Indeed, in description London Falling(currently a respectable 59p on the Kindle store) sounds like exactly the sort of thing I profess to enjoy, which just goes to show that trying to describe what one enjoys reading by means of characteristics is no more useful than saying “I like steak” when one means one likes grass-fed, correctly-aged steak of a particular cut and probably only served in the right way in about five restaurants overall. The difference is, I suppose, that while one can handle mediocre steak, because it is so common, this is rather more like finding a rare dish of a specific recipe and having it made by someone whose tastebuds aren’t aligned the way yours are.
For further disclosure, I found Paul Cornell’s two-parter on Doctor Who – Human Nature and The Family of Blood – almost the strongest of that season and certainly some of the better stories told since the return of that show to British screens in 2005. But he is out of kilter with my reading preferences, and I am about to explain why, with a certain number of spoilers, and comparisons to Ben Aaronovitch and Neil Gaiman which the author (who shouldn’t be reading this anyway) and his fans may find annoying and/or insulting.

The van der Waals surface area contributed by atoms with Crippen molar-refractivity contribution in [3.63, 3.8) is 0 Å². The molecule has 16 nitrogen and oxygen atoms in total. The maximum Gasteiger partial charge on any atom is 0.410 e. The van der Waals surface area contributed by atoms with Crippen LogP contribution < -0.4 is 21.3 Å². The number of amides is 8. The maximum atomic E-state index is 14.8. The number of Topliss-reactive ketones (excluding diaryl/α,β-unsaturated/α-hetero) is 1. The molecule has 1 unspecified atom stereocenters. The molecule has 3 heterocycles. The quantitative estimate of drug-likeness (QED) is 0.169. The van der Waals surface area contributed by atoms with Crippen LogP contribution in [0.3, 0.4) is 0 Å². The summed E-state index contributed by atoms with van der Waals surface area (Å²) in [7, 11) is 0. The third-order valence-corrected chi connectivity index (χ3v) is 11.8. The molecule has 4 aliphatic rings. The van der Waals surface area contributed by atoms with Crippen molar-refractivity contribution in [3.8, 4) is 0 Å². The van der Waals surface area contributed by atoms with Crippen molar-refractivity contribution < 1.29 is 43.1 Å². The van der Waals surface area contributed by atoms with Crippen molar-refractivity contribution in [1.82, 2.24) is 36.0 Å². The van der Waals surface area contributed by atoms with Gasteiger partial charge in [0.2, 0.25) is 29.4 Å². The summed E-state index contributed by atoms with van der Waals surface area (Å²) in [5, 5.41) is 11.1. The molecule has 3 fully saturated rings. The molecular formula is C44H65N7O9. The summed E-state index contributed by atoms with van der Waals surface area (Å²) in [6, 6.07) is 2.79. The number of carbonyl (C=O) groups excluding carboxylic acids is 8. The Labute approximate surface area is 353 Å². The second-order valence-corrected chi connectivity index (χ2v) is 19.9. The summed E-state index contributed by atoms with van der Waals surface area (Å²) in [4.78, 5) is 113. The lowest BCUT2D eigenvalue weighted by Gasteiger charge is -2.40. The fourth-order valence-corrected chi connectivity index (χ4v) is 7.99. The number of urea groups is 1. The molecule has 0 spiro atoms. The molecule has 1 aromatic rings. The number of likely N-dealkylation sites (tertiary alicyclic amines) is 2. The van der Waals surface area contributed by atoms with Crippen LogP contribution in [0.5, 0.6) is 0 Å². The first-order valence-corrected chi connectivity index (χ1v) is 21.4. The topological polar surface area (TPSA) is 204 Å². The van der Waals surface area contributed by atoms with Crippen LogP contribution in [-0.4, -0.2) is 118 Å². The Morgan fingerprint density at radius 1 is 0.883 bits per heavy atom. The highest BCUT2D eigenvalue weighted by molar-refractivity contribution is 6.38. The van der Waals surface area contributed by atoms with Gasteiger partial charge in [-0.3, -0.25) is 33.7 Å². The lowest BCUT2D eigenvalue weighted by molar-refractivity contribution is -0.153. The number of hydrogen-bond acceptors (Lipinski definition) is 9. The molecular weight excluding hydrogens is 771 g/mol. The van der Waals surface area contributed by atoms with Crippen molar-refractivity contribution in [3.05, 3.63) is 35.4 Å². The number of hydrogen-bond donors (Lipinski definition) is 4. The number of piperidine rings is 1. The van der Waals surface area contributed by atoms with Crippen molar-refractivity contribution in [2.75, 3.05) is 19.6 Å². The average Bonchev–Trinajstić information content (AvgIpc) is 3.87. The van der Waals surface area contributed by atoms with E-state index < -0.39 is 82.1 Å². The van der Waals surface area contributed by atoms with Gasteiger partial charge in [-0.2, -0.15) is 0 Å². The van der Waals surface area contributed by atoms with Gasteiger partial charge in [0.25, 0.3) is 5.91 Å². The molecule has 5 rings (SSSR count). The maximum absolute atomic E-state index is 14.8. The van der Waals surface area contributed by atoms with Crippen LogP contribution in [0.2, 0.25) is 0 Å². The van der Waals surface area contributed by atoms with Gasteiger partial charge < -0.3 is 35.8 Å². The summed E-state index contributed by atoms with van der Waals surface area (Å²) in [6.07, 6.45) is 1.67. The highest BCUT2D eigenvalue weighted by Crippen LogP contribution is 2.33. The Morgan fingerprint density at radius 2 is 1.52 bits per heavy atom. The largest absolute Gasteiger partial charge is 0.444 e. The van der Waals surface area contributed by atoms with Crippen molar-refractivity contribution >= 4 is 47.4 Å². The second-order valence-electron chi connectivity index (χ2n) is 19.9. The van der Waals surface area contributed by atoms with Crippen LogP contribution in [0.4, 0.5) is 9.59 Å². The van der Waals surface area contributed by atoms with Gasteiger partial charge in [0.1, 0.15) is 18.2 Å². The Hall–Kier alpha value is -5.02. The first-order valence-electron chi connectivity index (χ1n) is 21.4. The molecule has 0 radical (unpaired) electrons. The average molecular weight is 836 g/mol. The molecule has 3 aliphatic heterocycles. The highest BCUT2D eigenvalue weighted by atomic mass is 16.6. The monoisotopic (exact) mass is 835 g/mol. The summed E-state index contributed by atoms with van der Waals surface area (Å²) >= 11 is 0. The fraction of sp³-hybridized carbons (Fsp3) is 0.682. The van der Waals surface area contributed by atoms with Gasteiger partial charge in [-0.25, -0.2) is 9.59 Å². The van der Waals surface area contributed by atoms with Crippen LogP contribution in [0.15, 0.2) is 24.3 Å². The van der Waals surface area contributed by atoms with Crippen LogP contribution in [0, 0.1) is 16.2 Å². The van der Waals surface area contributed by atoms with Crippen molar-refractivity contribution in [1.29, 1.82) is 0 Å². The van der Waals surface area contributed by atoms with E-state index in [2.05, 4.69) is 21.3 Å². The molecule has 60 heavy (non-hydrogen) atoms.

The book follows the progression of a case through a series of established policemen, beginning in media res. That is to say, there’s no jumping-in point, no hand-holding, and no introduction, which I normally quite enjoy. There is, however, also no handle to be got on any of the protagonists, which makes it a little harder to like.
James Quill, the head of the operation, has a series of characteristics apparently pulled from the “honest copper” bin of clichés and nothing that differentiates him as a person, even after he gains “the Sight” and an unexplained and frequently dangerous insight into the malignant, magical city that lies below/beyond/through the physical one. Lisa Ross, the data analyst and eventual sacrificial hero, driven by a fairly standard-issue need for vengeance for her father (you will note no heroic woman ever wants to avenge her mother), has no other characteristics, no other desires, and like Quill no personality. They barely even have voices: with the attributions removed, I can’t tell one character from another for most of the book.